Skip to main content

Why finding a pot of gold at the end of a rainbow may not be an urban myth in 2024.

There’s no denying the resurgence in popularity of holding gold in an investor’s portfolio over the last 12-months, but there are many contributing factors driving the desire to invest in the precious commodity. Traditionally, when interest rates rise the price of gold falls. But on average across the last 12-months, this has not been the case as gold has topped all-time high spot prices (except for a few recent dips). Let’s dive into why.

Gold Chart

Firstly, a key factor driving the price of gold over the last year is the notion of gold’s hedge against inflation, which is a tale as old as time. While inflation in the US has had a slight uptick to 3.2% in February and remains above target levels of 2 to 2-3% pending the economy in question (US and Australia respectively), gold acts as a natural hedge against the rising effects of inflation and cost increases of everyday life. While other currencies and commodities fall during times of high inflation, gold maintains value due to its global scarcity and historical role as a store of value. Conversely, it may not experience rocketing growth like technology stocks, but its value as a precious commodity makes it a stable investment option during the different economic cycles.

Rate outlook impact on gold price.

Next up we have the driver of interest rate outlook and rate uncertainty boosting gold prices. A trend over the last 12-months has been investors piling into ‘safe-haven’ assets at times of rate outlook uncertainty, such as after FOMC or RBA meetings, or when fresh economic data outlines inflation remaining sticky. At such times we have seen spikes in the spot price of gold and upticks in share prices for gold explorers, miners, producers, and gold-related ETFs.

On the other hand, when interest rates are likely to rise, gold tends to fall. One such example of a dip occurred in October 2023 when retail inflation in the US spiked thus increasing the risk of another interest rate hike out of the Fed, which led to a dip in the price of gold from a peak of US$1945/ounce in September to US$1818/ounce in October. This dip was very short-lived as the spot price of gold topped US$2000/ounce by November 2023.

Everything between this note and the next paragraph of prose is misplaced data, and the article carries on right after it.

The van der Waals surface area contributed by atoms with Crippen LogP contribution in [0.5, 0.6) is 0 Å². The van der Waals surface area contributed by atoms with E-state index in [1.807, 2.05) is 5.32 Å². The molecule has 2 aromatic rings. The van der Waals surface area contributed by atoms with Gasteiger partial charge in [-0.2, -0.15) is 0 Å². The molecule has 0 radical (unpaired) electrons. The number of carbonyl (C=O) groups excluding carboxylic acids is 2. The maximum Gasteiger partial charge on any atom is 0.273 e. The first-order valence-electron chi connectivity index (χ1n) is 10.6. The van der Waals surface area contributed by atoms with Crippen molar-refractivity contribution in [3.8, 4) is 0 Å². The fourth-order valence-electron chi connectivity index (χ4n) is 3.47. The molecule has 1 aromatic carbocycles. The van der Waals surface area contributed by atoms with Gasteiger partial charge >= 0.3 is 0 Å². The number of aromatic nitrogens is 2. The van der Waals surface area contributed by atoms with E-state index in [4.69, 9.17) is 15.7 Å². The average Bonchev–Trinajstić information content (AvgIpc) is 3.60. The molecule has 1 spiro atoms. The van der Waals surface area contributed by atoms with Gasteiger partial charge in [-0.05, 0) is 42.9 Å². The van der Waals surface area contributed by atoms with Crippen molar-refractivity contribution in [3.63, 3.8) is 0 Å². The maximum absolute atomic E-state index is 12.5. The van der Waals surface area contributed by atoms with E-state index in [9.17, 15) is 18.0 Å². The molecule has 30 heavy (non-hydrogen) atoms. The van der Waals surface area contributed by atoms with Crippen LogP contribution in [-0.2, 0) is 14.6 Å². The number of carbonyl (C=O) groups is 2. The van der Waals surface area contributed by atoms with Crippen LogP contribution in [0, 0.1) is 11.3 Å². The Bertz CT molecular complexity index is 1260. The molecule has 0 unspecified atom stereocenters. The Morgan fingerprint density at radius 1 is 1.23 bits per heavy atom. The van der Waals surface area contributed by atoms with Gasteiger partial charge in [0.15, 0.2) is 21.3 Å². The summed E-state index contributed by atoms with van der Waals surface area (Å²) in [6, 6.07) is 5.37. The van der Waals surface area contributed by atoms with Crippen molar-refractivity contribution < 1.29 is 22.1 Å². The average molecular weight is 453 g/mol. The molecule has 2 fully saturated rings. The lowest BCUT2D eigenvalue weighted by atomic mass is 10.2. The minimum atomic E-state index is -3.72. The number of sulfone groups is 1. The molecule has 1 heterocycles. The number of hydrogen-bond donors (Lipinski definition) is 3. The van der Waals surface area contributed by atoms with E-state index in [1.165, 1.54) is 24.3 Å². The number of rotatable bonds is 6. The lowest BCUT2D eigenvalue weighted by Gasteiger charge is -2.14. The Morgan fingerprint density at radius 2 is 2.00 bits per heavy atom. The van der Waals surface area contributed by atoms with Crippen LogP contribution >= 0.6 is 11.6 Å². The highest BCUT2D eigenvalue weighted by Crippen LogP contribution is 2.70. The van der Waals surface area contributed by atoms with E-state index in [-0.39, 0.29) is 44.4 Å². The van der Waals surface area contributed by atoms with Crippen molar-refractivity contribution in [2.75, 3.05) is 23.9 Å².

The most recent peak in the price of gold occurred on the 8th March where the precious commodity topped US$2195/ounce due to the weakening of the USD (which gold has an inverse correlation with), and the outlook for interest rate cuts out of the Fed in the near future given favourable economic data released indicating inflation continues to ease.

Geopolitical impact on gold price.

Geopolitical uncertainty also plays a role in driving the price of gold. Where there is uncertainty in geopolitical conflict and economic unrest, investors tend to pile into gold due to its ‘safe-haven’ nature. Gold stands as a strong store of value and is a universally accepted form of wealth which therefore brings in the underlying economic idea of supply vs demand. When demand for gold is high, the price increases. Thus, when geopolitical tensions are high, demand is high and therefore the price of gold rises. The war between Russia and Ukraine ongoing, rising geopolitical tensions in the red sea conflict expanding from Israel’s war with Hamas and the US-China strategic competition instability are just a few cases of current geopolitical tensions that are contributing to the rising price of gold in 2024.

Finally, falling bond yields and a weaker USD are other contributing factors to the rising price of gold. The simple way to understand the USD – Gold relationship is that when the USD is stronger, it costs more to buy gold thus weakening the price of the commodity, and when the USD falls, the price of gold rises as more gold can be purchased when the USD is weaker. Bonds, like gold, are deemed a ‘safe-haven’ asset during times of economic instability and rising interest rates. Thus, when bond prices rise, the yields fall and the attractiveness of investing in bonds weakens. With the idea of interest rate cuts on the horizon, bond prices have begun to rise and yields have started falling. The recent US CPI report indicating inflation continues to ease has caused bond prices to rise and the yields to fall. Therefore, it is clear that the price of gold has a positive relationship to the price of bonds, and while bonds are currently rising, the price of gold is rising too. It is also therefore clear that the price of gold has an inverse correlation to bond yields, i.e. when yields fall, gold prices rise and vice versa.